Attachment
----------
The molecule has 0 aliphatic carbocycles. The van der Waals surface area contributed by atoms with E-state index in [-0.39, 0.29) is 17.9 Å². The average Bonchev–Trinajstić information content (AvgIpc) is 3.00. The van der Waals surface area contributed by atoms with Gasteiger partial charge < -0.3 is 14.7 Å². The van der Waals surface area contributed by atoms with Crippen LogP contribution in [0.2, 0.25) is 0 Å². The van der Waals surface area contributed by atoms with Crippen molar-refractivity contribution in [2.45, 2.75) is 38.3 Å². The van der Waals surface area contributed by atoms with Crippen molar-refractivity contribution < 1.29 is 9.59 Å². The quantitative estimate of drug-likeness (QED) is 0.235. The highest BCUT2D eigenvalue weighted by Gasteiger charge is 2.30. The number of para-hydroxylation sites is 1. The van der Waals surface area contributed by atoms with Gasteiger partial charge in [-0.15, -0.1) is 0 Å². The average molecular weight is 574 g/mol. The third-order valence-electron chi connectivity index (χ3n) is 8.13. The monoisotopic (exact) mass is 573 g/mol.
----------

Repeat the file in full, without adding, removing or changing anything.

The molecule has 0 aliphatic carbocycles. The van der Waals surface area contributed by atoms with E-state index in [-0.39, 0.29) is 17.9 Å². The average Bonchev–Trinajstić information content (AvgIpc) is 3.00. The van der Waals surface area contributed by atoms with Gasteiger partial charge < -0.3 is 14.7 Å². The van der Waals surface area contributed by atoms with Crippen LogP contribution in [0.2, 0.25) is 0 Å². The van der Waals surface area contributed by atoms with Crippen molar-refractivity contribution in [2.45, 2.75) is 38.3 Å². The van der Waals surface area contributed by atoms with Crippen molar-refractivity contribution < 1.29 is 9.59 Å². The quantitative estimate of drug-likeness (QED) is 0.235. The highest BCUT2D eigenvalue weighted by Gasteiger charge is 2.30. The number of para-hydroxylation sites is 1. The van der Waals surface area contributed by atoms with Gasteiger partial charge in [-0.15, -0.1) is 0 Å². The average molecular weight is 574 g/mol. The third-order valence-electron chi connectivity index (χ3n) is 8.13. The monoisotopic (exact) mass is 573 g/mol.